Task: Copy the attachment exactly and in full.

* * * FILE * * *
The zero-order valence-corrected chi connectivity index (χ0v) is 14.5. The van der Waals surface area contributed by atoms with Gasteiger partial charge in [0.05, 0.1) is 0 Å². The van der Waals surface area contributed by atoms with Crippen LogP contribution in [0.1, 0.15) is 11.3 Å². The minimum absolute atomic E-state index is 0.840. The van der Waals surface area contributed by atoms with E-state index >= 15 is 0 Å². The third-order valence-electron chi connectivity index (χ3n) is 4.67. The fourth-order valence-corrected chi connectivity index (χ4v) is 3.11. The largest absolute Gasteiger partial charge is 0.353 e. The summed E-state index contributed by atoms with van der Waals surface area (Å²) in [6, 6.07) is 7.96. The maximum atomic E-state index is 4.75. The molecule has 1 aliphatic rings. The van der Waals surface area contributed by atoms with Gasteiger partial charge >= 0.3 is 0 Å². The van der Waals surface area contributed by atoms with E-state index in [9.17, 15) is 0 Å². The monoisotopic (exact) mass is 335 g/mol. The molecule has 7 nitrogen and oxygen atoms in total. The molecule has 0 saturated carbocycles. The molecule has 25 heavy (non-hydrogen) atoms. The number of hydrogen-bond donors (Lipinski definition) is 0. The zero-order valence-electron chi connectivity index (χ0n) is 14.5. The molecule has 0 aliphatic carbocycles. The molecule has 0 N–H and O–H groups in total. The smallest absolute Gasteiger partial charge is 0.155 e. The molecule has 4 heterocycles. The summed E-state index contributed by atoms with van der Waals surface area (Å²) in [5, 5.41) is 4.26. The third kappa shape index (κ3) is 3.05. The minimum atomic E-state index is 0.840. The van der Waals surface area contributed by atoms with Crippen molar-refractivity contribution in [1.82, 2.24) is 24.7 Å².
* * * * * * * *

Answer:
The zero-order valence-corrected chi connectivity index (χ0v) is 14.5. The van der Waals surface area contributed by atoms with Gasteiger partial charge in [0.05, 0.1) is 0 Å². The van der Waals surface area contributed by atoms with Crippen LogP contribution in [0.1, 0.15) is 11.3 Å². The minimum absolute atomic E-state index is 0.840. The van der Waals surface area contributed by atoms with E-state index >= 15 is 0 Å². The third-order valence-electron chi connectivity index (χ3n) is 4.67. The fourth-order valence-corrected chi connectivity index (χ4v) is 3.11. The largest absolute Gasteiger partial charge is 0.353 e. The summed E-state index contributed by atoms with van der Waals surface area (Å²) in [6, 6.07) is 7.96. The maximum atomic E-state index is 4.75. The molecule has 1 aliphatic rings. The van der Waals surface area contributed by atoms with Gasteiger partial charge >= 0.3 is 0 Å². The van der Waals surface area contributed by atoms with E-state index in [9.17, 15) is 0 Å². The monoisotopic (exact) mass is 335 g/mol. The molecule has 7 nitrogen and oxygen atoms in total. The molecule has 0 saturated carbocycles. The molecule has 25 heavy (non-hydrogen) atoms. The number of hydrogen-bond donors (Lipinski definition) is 0. The zero-order valence-electron chi connectivity index (χ0n) is 14.5. The molecule has 0 aliphatic carbocycles. The molecule has 0 N–H and O–H groups in total. The smallest absolute Gasteiger partial charge is 0.155 e. The molecule has 4 heterocycles. The summed E-state index contributed by atoms with van der Waals surface area (Å²) in [5, 5.41) is 4.26. The third kappa shape index (κ3) is 3.05. The minimum atomic E-state index is 0.840. The van der Waals surface area contributed by atoms with Crippen molar-refractivity contribution in [1.82, 2.24) is 24.7 Å².